Isaac Crisman, BiographyPorter County biographical sketches . . . .

Transcribed biography of Isaac Crisman


Agricultural pursuits have formed the chief occupation of this gentleman, and the wide-awake manner in which he has taken advantage of every method and idea tending toward the enhancement of the value of his property has had considerable to do with his success in life. In addition to being a successful farmer, he is a man of broad intelligence and has given much attention to questions of public import. Mr. Crisman was born in Carroll County, Ohio June 3, 1839, a son of Benjamin G. and Elizabeth (Baughman) Crisman, a sketch of whom appears herein. Young Isaac remained with his parents until he was twenty-one years of age, in the meantime receiving but limited educational advantages, after which he worked for himself until he enlisted in the Union Army in August, 1862, becoming a member of Company E, Seventy-third Indiana Infantry. He participated in the engagements at Lexington, Perryville, Gallatin, Lebanon and Nashville, at which place he was for some time in the hospital in the Zollicoffer House and at Gallatin, Tennessee. March 6, 1863, he was honorably discharged from the service on account of ill health, and returned home to devote his attention to farming until November, 1864. His health by that time was partially restored and he re-enlisted in Company D, Twenty-third Indiana, First Brigade, Fourth Division, Seventeenth Army Corps, after which he took part in numerous skirmishes on the Oconee River in Georgia, principal among which was at Salkehatchie Swamp. He was one of the Division that waded the Salkehatchie Swamp on the 3d day of February, 1865, where the "Johnnies" thought the "Yanks" must have wings to fly from tree top to tree top. There were thirty-four streams running through this swamp from knee deep to waist deep. He was at the taking of Fort McAlister on the Ogeechee River, in the rear of Savannah, and was in the- battle of Bentonville, North Carolina. He received his discharge at Louisville, Kentucky, July 29, 1865, after having participated in the Grand Review at Washington. After his return home he followed farming until the spring; of 1872 when he opened a first-class general store at Crisman, of which place he was the first Postmaster. In August, 1874, he disposed of his stock of goods, purchased a farm of seventy acres and has resided on the same ever since. He has greatly improved the place, and although his farm is by no means as large as some, it is tilled with care and discretion and yields a larger income than many more extensive farms. He has always been a Republican in his political views and cast his maiden vote for Abraham Lincoln. He has always been interested in political matters and has served two terms as Township Trustee and five years as Assessor. He was married December 12, 1871, to Miss Jane White, who was born in Champaign County, Illinois, August 24, 1847, a daughter of Joseph and Fannie (Spencer) White, who were born in Clark County, Ohio, but in 1845 moved to Illinois. After a short time they returned to their old home in Ohio, but about 1850 began keeping an hotel in Will County, Illinois, remaining three years at Matteson. In 1873 they came to Porter County, and Mr. White became the proprietor of a grocery store at Crisman which he sold in April, 1886, also a farm of forty acres. He then moved to Vilas, South Dakota, where he engaged in farming, but died at Crete, Will County, Illinois, in the winter of 1892, while there on a visit. He was Captain of an Illinois company during the Mexican War, for a number of years acted in the capacity of Deputy Sheriff of Will County, Illinois, and was also a Justice of the Peace for many years. He was twice married and by his first wife became the father of six children: Jane, John A., Abbie Rose; Joseph, who died at the age of nineteen; Benjamin F. and Isaac. The mother was born March 17, 1823, and died March 23, 1857. Mr. White's second wife was Sarah Chamberlain, the widow of John Chamberlain, and this wife also bore him six children, five of whom were reared: Martha (Hoig), Edwin, Henry, George W. and Albert C. His second wife still survives him and resides in Dakota. She had one child by her first husband. To Mr. and Mrs. Crisman five children have been born, only two of whom are living: B. Allen and Lucy M. Wilber F., Myrtie M. and Fannie E. died in infancy. Mr. and Mrs. Crisman have many warm friends in the community in which they reside and are with justice considered useful citizens.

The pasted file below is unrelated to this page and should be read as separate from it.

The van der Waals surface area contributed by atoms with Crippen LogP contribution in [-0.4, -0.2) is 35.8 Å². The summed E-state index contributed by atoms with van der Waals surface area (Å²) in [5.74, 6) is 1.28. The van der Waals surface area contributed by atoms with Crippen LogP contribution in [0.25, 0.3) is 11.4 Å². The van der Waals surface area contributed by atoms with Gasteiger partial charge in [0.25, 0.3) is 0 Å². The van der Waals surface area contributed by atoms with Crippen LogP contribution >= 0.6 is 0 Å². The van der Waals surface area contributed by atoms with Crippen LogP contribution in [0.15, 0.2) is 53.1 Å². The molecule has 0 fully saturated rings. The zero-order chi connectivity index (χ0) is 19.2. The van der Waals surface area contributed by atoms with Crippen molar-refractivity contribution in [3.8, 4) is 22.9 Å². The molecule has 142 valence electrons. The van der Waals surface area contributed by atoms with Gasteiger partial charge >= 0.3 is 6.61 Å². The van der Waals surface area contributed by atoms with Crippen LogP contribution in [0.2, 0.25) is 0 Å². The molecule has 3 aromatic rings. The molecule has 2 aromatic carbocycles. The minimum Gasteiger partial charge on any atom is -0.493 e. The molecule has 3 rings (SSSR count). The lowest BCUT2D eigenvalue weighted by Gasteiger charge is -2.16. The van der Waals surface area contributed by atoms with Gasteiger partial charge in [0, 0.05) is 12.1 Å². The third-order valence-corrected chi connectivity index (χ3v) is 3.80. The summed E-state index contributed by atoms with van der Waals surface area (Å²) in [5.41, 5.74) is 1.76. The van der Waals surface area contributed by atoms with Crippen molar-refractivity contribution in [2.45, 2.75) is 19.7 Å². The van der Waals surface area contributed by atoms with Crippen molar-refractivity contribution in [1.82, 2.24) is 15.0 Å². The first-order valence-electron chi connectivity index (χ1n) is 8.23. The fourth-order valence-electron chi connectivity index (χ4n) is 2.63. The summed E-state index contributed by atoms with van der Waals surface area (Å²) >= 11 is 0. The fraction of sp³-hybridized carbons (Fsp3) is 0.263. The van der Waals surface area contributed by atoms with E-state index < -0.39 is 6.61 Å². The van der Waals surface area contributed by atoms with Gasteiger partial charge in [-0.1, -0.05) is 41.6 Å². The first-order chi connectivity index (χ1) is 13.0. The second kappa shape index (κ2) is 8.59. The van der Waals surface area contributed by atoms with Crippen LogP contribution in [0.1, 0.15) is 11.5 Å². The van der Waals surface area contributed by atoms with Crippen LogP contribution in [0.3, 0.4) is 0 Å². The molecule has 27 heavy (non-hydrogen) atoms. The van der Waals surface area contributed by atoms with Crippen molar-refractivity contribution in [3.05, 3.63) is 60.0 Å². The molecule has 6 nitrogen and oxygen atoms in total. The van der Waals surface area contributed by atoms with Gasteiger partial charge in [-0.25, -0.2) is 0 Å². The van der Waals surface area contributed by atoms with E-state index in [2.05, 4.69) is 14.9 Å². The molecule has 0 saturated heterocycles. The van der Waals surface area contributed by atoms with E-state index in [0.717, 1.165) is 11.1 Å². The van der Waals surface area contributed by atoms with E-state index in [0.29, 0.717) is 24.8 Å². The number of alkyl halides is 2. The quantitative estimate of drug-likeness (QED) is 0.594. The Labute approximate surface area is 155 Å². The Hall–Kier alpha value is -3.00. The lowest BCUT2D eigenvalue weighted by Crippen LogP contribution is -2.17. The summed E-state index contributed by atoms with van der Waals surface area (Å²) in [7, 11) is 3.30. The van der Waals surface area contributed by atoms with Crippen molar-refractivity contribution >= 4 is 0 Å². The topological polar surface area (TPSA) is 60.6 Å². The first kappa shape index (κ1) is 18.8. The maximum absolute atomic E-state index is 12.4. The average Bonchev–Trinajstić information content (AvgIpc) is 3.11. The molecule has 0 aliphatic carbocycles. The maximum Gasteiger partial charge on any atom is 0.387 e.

Source: Goodspeed Brothers. 1894. Pictorial and Biographical Record of La Porte, Porter, Lake and Starke Counties, Indiana. Chicago, Illinois: Goodspeed Brothers. 569 p.
Page(s) in Source: 459-460

This biography has been transcribed exactly as it was originally published in the source. Please note that we do not provide photocopies or digital scans of biographies appearing on this website.

Biography transcribed by Steven R. Shook


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